In conclusion, the researchers said, despite the effectiveness of dronedarone in reducing the first recurrence of atrial fibrillation and the first symptomatic recurrence at one year, the available data are not directive with respect to the rates of adverse effects, as compared with amiodarone.

In an accompanying editorial, Michael Ezekowitz, M.B., Ch.B., of Lankenau Institute for Medical Research in Wynnewood, Pa., noted the limitation imposed by the comparison with placebo rather than with amiodarone. However, he said, the studies were consistent with FDA practice, since amiodarone is not approved for the management of atrial fibrillation.

He also pointed out that "the shorter half-life of dronedarone, as compared with that of amiodarone, may have beneficial consequences in terms of late toxic effects."

However, he noted, such a benefit would have to be proven in other studies and with longer follow-up.

The management of atrial fibrillation includes a multimechanism approach, which targets electrophysiological mechanisms simultaneously, and has proved to be effective for both amiodarone and dronedarone.

An alternative strategy is the single-mechanism method, using various types of channel blockers.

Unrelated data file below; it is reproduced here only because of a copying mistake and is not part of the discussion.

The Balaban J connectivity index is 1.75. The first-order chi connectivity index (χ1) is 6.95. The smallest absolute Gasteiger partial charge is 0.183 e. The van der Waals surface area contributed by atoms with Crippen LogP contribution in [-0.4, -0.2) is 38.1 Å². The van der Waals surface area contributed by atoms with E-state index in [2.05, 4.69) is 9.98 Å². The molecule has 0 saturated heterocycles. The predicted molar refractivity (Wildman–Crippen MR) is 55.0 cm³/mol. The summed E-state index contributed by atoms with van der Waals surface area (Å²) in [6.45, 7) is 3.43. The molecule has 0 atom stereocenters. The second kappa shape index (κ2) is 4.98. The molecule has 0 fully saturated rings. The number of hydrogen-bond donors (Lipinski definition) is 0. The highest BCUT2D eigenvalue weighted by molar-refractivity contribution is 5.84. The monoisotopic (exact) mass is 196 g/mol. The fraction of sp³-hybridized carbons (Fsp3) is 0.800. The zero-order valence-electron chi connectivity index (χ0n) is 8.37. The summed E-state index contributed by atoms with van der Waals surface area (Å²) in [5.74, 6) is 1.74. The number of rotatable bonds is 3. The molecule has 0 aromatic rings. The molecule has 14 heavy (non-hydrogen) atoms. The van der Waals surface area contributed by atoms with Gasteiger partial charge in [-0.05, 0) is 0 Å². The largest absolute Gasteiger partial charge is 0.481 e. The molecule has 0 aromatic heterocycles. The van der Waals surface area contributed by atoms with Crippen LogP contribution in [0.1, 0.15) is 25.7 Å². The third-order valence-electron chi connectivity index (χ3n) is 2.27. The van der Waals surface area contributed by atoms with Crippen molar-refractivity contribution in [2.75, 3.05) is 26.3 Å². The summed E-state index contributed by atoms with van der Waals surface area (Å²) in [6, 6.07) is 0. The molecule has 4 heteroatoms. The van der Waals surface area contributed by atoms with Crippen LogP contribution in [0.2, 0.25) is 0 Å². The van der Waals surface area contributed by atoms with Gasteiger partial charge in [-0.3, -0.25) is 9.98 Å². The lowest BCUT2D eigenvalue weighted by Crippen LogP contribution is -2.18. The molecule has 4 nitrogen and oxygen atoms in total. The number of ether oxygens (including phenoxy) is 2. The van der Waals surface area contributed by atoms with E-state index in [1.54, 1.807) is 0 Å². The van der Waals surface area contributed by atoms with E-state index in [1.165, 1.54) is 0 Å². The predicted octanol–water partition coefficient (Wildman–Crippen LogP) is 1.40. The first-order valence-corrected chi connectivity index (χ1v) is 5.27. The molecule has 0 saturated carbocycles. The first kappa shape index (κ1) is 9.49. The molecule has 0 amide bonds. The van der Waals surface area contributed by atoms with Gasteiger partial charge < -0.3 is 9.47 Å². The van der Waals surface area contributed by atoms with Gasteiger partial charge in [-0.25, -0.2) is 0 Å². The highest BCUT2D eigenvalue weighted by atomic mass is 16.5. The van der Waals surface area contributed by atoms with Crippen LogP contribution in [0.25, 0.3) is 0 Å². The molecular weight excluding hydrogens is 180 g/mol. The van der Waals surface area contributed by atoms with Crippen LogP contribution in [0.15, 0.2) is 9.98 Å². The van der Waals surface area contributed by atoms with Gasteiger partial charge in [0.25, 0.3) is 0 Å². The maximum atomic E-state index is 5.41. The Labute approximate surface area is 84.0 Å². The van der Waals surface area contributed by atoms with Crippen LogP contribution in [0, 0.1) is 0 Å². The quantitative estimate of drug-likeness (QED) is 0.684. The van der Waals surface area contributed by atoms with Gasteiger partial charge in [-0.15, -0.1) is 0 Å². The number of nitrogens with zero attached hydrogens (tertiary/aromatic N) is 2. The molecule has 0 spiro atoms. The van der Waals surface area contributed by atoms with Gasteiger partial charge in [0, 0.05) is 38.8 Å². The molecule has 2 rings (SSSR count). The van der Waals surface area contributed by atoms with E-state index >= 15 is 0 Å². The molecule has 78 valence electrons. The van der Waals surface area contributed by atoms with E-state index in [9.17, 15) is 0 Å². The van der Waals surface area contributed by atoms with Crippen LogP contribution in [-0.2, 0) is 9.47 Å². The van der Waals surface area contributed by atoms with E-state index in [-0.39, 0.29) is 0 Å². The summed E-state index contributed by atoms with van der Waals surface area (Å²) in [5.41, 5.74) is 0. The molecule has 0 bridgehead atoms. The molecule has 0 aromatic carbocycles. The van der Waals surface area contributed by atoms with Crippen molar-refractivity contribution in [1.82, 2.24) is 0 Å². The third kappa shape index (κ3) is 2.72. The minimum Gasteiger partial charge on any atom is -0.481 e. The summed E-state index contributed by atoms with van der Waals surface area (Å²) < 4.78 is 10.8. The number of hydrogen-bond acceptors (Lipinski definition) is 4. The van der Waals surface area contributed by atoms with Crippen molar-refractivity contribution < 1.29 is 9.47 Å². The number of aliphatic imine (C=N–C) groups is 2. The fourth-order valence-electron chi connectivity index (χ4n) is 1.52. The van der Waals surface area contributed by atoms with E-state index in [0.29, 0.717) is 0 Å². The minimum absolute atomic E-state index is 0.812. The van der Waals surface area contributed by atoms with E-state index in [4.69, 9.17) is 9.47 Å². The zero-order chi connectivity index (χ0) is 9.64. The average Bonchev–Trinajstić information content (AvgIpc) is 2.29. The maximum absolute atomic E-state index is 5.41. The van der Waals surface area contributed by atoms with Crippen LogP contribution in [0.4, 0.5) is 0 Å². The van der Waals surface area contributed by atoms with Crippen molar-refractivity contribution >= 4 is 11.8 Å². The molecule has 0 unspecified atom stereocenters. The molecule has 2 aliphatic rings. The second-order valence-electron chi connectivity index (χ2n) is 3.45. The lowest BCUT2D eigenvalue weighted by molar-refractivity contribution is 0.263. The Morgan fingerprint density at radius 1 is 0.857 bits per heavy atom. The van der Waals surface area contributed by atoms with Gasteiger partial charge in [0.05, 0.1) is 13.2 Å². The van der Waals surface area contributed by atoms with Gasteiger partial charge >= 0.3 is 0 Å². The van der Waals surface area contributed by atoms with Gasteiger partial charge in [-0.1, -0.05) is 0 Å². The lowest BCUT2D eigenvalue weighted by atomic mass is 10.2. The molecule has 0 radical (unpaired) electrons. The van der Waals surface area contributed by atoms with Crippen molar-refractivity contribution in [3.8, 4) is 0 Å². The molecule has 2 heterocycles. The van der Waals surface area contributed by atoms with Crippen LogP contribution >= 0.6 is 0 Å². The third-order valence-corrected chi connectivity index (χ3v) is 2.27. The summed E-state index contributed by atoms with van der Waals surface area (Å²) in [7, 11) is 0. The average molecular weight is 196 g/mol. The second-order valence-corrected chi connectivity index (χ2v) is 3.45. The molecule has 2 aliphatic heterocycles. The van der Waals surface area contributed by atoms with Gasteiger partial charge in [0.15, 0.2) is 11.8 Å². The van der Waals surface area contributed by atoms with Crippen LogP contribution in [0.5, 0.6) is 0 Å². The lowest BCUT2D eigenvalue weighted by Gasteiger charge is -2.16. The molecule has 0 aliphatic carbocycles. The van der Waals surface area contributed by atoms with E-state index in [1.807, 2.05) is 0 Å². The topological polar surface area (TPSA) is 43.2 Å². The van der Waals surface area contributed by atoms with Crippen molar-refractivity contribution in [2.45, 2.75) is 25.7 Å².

"My bet," Dr. Ezekowitz wrote, "is on the multimechanism approach. Singh and his colleagues may have signaled that the best is yet to come."

Dr. Singh reported receiving consulting and lecture fees from CV Therapeutics, Sanofi-Aventis, GlaxoSmithKline, Astellas, and Procter & Gamble Pharmaceuticals. Other authors reported various fees and support from Sanofi-Aventis, St. Jude Medical, Boehringer Ingelheim, Procter & Gamble Pharmaceuticals, and Solvay Pharmaceuticals, AstraZeneca, Cardiome, and Meda Pharma, Astellas, the Canadian Institutes of Health Research, Reliant, Pfizer, and Sorin-Ela. David Radzik, M.D., reported being employed by Sanofi-Aventis and having equity interest in the company No other potential conflict of interest relevant to this article was reported.

Dr. Ezekowitz, the editorial writer, reported receiving consulting fees from Sanofi-Aventis, Pfizer, Wyeth, Johnson & Johnson, Boehringer Ingelheim, Schering-Plough, and Aryx Therapeutics, lecture fees from Pfizer, Boehringer Ingelheim, and Astellas Pharma, and grant support from Boehringer Ingelheim and Aryx Therapeutics. No other potential conflict of interest relevant to this article was reported.